Professor Han-Ping Hong honoured for excellence in research

Each year, Western Engineering presents a faculty member with the Engineering Award for Excellence in Research to recognize their outstanding research contributions. Civil and environmental professor Han-Ping Hong is this year’s recipient, recognized for his internationally leading expertise in structural reliability. 

“Winning this award means a lot to me,” said Hong.  “It's an honour to be recognized by my peers for the work that I have done. It motivates me to work even harder and to continue to strive for excellence in my research.”

Hong is a distinguished researcher who specializes in investigating the degradation of structures over time through the application of advanced mathematical and computer modeling techniques. His research focuses onhanping-article understanding the effects of natural disasters, such as earthquakes and corrosion, on structures such as pipelines. Hong has made significant contributions to the field by developing novel data analysis methods and predictive models to assess the long-term integrity of these structures. He has also devised innovative approaches to optimize maintenance and repair strategies for these systems. 

Among his many impressive feats is the estimation and mapping of the new Canadian wind and snow hazard maps, which are vital for Canadian structural design practice. 

“The maps provide the basis to update the wind and snow loads for different sites and cities that are included in the National Building Code of Canada (NBCC) and the Canadian Highway Bridge Design Code (CHBDC),” explained Ashraf El Damatty, department chair, Civil and Environmental Engineering. 

“Most importantly, his research results on the reliability­based design code calibration – that balances the life safety requirement and economic efficiency – led to changes to the environmental and companion load factors implemented in the NBCC and CHBDC. These load factors are used by every structural engineer who designs and constructs buildings or bridges in Canada,” he added. 

When asked to share the motivating factor for his research, Hong shared that he has a “passion for finding solutions to complex problems.” He also spoke of a nurturing departmental environment that fosters collaboration with talented colleagues that inspires him to constantly strive for excellence.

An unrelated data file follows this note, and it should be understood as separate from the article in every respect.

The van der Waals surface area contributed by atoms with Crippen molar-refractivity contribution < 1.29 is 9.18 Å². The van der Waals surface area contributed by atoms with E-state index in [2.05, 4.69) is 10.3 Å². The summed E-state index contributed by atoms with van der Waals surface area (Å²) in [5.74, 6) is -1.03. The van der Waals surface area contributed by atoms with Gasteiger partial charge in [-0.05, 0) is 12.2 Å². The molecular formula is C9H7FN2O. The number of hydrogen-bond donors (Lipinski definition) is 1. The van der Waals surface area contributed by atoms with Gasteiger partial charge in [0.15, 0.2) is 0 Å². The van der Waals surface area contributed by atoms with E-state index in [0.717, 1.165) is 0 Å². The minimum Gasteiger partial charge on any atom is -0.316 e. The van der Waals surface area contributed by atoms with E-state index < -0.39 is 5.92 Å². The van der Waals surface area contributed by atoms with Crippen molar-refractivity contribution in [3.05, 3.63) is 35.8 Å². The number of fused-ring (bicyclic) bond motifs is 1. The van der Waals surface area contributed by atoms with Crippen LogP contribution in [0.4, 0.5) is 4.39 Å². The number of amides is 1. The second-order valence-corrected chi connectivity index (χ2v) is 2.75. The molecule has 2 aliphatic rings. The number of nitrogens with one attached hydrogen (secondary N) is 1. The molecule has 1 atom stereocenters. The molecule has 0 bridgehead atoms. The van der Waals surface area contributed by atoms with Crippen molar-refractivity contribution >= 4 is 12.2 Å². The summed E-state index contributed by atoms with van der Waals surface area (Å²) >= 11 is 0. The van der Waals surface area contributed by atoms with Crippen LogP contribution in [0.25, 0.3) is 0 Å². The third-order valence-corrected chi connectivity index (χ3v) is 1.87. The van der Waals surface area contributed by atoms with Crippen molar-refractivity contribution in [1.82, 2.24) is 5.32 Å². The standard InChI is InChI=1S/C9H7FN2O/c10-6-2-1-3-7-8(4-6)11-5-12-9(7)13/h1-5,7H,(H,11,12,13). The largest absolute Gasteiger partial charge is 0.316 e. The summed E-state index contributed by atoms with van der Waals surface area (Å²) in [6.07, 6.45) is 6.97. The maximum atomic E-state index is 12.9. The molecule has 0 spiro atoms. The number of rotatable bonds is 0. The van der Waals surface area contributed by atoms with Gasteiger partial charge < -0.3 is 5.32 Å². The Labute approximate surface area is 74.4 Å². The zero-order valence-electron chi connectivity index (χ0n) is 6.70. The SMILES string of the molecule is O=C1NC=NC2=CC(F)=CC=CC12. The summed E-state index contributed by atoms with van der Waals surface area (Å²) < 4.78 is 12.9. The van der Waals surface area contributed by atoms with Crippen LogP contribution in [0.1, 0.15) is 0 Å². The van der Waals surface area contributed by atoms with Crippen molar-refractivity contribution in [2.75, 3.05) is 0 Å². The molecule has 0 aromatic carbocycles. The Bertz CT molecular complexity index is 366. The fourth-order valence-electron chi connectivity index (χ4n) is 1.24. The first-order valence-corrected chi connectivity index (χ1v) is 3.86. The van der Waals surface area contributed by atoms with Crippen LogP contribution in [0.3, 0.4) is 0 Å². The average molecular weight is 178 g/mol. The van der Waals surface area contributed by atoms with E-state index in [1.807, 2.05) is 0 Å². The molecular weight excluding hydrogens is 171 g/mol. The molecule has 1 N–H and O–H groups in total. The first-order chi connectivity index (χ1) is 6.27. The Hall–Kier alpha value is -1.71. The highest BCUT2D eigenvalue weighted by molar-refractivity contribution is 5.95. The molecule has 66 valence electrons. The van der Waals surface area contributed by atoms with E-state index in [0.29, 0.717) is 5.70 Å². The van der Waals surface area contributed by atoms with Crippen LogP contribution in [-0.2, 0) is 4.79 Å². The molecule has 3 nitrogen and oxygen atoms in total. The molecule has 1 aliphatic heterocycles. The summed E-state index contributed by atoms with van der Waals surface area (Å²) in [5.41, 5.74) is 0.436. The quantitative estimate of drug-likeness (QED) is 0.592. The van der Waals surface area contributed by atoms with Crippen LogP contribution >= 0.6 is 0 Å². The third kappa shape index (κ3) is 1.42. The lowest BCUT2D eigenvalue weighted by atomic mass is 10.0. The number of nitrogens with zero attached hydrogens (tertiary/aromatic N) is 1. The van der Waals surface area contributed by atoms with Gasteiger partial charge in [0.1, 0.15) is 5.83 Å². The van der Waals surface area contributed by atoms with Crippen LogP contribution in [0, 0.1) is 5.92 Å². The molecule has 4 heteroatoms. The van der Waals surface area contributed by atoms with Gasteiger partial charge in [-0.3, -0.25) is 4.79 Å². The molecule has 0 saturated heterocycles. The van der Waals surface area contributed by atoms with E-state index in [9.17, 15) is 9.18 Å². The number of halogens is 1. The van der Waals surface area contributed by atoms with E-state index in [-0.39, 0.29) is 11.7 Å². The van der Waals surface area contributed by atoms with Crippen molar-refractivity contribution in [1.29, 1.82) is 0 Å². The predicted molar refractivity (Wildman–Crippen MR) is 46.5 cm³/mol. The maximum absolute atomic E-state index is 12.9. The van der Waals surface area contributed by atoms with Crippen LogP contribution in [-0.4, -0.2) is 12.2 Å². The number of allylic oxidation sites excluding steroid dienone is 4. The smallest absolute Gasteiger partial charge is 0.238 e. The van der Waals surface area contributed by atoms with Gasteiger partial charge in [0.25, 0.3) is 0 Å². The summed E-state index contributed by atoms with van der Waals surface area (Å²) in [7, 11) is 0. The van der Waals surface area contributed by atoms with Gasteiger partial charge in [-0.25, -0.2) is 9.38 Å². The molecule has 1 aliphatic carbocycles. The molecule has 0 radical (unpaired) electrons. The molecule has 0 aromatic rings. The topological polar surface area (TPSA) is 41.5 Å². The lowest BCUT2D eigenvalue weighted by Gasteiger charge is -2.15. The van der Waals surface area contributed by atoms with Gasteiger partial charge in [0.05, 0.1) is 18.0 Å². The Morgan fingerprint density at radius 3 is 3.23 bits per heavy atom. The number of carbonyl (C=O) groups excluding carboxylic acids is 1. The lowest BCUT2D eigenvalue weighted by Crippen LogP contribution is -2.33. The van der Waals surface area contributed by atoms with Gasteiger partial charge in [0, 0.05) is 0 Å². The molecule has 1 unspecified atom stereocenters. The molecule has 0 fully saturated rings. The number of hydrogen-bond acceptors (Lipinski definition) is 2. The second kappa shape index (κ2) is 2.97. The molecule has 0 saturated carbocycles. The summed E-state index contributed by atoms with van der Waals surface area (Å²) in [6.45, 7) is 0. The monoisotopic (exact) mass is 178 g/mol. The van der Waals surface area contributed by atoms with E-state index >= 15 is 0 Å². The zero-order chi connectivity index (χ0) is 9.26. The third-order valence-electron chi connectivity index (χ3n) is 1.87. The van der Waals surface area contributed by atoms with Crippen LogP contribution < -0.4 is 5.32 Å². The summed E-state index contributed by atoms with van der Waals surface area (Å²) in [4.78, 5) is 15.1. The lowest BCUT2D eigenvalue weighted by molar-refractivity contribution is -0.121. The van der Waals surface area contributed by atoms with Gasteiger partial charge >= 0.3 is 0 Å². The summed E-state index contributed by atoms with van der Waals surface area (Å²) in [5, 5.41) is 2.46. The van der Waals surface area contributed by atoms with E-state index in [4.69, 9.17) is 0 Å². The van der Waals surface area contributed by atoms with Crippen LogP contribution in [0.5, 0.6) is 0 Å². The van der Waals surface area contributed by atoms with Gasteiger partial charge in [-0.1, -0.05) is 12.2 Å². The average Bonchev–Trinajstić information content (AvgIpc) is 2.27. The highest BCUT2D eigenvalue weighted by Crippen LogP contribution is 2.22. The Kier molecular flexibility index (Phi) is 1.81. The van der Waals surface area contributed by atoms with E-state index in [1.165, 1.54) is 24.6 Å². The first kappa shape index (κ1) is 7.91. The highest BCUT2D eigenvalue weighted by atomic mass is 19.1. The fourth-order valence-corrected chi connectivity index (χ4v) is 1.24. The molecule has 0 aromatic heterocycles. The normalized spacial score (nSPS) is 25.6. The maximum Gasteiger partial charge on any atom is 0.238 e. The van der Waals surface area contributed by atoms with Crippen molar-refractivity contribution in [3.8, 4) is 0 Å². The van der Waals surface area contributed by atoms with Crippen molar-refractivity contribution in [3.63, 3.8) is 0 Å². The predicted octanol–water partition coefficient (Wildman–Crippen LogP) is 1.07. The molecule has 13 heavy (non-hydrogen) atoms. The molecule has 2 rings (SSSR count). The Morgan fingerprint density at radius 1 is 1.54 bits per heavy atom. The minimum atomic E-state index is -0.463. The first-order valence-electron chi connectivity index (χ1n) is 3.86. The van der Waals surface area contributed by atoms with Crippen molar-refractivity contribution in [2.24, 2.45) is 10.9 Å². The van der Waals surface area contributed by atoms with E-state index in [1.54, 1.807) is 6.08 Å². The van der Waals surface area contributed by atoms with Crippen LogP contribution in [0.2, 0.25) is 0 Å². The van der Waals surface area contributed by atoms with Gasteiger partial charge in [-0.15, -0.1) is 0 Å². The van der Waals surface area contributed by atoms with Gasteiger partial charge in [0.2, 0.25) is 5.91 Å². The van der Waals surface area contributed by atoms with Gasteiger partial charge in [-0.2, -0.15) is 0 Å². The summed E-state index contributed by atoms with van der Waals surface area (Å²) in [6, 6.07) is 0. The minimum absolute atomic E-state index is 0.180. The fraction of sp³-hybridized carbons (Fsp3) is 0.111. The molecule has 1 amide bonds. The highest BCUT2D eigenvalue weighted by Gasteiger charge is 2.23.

Gregory Kopp, professor, department of Civil and Environmental Engineering and ImpactWX Chair in Severe Storms Engineering, shared, “Hong’s work covers a remarkably broad range, unlike any other researcher that I have seen at Western.” 

“This breadth is special because each of these topics requires careful and detailed understanding. I think he has also provided leadership in research by creatively approaching solutions for societal issues.” 

Since joining the department in 1996, Hong has successfully trained 50 graduate students and mentored eight postdoctoral fellows. Many of his students have gone on to high-impact academic or industry careers, including appointments as Canada Research Chairs, or have made significant impacts on engineering practices as specialized consultants. 

Another colleague, Mahesh Pandey, Industrial Research Chair at the Natural Sciences and Engineering Research Council (NSERC), said, “professor Hong has a unique ability to work on theoretical and practical aspects of research topics and has an outstanding publication record with over 200 journal papers. The quality of his work is evident by the fact that most of his publications appear in highly reputable journals.” 

Additionally, because of Hong’s outstanding contributions to civil engineering, he was named as a Fellow of the Canadian Academy of Engineering in 2022. He is an active member of various non-profit or non-government organizations, such as design code committees and the International Standard Organization. He has also received numerous awards locally and internationally, including the Casimir Gzowski Medal from the Canadian Society for Civil Engineering.